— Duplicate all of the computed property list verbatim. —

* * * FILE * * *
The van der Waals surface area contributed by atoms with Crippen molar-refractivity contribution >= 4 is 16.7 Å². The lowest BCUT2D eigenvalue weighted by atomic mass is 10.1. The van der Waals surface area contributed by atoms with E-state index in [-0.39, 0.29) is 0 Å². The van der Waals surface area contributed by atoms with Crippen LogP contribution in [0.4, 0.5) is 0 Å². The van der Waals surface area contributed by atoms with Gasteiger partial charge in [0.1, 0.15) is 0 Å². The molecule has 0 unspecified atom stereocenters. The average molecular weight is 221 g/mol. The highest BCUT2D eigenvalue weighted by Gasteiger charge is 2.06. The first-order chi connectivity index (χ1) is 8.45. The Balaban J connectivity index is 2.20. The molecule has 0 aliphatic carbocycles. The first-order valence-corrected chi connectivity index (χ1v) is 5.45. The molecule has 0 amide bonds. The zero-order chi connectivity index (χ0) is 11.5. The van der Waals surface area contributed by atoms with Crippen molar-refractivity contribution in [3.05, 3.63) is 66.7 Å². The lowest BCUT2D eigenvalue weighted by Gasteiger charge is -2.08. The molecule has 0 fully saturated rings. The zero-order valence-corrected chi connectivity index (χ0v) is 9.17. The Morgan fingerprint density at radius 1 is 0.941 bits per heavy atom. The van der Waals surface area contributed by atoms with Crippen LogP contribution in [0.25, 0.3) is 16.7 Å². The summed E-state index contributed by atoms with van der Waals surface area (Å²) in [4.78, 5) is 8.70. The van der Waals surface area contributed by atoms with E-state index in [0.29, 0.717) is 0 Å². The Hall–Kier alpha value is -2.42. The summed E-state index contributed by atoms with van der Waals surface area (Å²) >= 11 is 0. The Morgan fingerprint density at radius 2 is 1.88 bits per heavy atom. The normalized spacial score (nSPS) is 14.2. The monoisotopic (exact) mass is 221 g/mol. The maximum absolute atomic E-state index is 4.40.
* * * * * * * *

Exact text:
The van der Waals surface area contributed by atoms with Crippen molar-refractivity contribution >= 4 is 16.7 Å². The lowest BCUT2D eigenvalue weighted by atomic mass is 10.1. The van der Waals surface area contributed by atoms with E-state index in [-0.39, 0.29) is 0 Å². The van der Waals surface area contributed by atoms with Crippen LogP contribution in [0.4, 0.5) is 0 Å². The van der Waals surface area contributed by atoms with Gasteiger partial charge in [0.1, 0.15) is 0 Å². The molecule has 0 unspecified atom stereocenters. The average molecular weight is 221 g/mol. The highest BCUT2D eigenvalue weighted by Gasteiger charge is 2.06. The first-order chi connectivity index (χ1) is 8.45. The Balaban J connectivity index is 2.20. The molecule has 0 aliphatic carbocycles. The first-order valence-corrected chi connectivity index (χ1v) is 5.45. The molecule has 0 amide bonds. The zero-order chi connectivity index (χ0) is 11.5. The van der Waals surface area contributed by atoms with Crippen molar-refractivity contribution in [3.05, 3.63) is 66.7 Å². The lowest BCUT2D eigenvalue weighted by Gasteiger charge is -2.08. The molecule has 0 fully saturated rings. The zero-order valence-corrected chi connectivity index (χ0v) is 9.17. The Morgan fingerprint density at radius 1 is 0.941 bits per heavy atom. The van der Waals surface area contributed by atoms with Crippen LogP contribution in [0.25, 0.3) is 16.7 Å². The summed E-state index contributed by atoms with van der Waals surface area (Å²) in [4.78, 5) is 8.70. The van der Waals surface area contributed by atoms with E-state index in [0.29, 0.717) is 0 Å². The Hall–Kier alpha value is -2.42. The summed E-state index contributed by atoms with van der Waals surface area (Å²) >= 11 is 0. The Morgan fingerprint density at radius 2 is 1.88 bits per heavy atom. The normalized spacial score (nSPS) is 14.2. The monoisotopic (exact) mass is 221 g/mol. The maximum absolute atomic E-state index is 4.40.